(page 89 of Standard Edition)
Historicism and Prophecy
The foundational method that Seventh-day Adventists apply for
studying Bible prophecies is called historicism. It’s the idea that many
of the major prophecies in the Bible follow an unbroken linear flow of
history, from past to present, and to future. It’s similar to how you might
study history in school. We do it this way because that is how the Bible
itself interprets these prophecies for us.
Read Daniel 2:27–45. What aspects of the dream indicate a continu-
ous, uninterrupted succession of powers throughout history? In
what way do we have the Bible itself showing us how to interpret
apocalyptic (end-time) prophecy?
Note that Nebuchadnezzar’s kingdom is recognized as the head of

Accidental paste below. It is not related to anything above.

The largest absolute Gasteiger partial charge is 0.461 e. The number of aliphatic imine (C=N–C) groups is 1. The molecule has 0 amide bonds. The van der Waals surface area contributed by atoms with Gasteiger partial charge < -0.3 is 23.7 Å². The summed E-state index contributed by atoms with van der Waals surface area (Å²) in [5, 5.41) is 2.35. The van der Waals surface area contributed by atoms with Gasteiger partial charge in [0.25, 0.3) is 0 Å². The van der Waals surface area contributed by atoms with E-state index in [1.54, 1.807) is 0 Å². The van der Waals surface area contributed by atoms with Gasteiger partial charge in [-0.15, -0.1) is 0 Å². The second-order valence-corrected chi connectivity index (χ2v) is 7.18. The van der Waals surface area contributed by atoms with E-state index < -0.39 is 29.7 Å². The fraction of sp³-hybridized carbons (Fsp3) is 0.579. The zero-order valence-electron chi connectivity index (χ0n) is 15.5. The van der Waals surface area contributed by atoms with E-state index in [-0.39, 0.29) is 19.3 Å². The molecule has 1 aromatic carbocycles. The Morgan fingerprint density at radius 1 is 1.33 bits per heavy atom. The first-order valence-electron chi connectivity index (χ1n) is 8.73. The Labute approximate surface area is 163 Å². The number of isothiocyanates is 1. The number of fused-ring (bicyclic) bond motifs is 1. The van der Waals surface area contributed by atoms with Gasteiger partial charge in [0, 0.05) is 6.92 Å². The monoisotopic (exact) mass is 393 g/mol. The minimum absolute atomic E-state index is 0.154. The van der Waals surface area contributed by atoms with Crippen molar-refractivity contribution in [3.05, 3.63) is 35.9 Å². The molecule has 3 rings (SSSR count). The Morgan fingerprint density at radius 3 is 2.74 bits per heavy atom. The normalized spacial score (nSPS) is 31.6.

gold. Thus, Daniel identifies Babylon as the first kingdom (Dan. 2:38).
Then Daniel says, “ ‘But after you shall arise another kingdom . . . then
another, a third kingdom’ ” (Dan. 2:39, NKJV) and then a fourth (Dan.
2:40). That these are in succession one after another without any gaps
also is implied in the image itself, for each of the kingdoms is repre-
sented in parts of a larger body moving from the head down to the toes.
They are connected, just as time and history are connected.
In Daniel 7 and Daniel 8, instead of an image, specific beast sym-
bols are used, but the same thing is taught. We are given an unbroken
sequence of four earthly kingdoms (three in Daniel 8). They start in
antiquity, and go through history, up to the present and into the future,
when Christ returns and God establishes His eternal kingdom.
Thus, the image of Daniel 2 and the successive visions of Daniel 7
and Daniel 8 provided the basis for the Protestant historicist interpreta-
tion of prophecy, which Seventh-day Adventists still uphold today.
Read John 14:29. What does Jesus say that helps us to understand how
prophecy can function?
What great advantage do we have today, living when so much
history already has unfolded, that someone living in the time of
Babylon would not have had?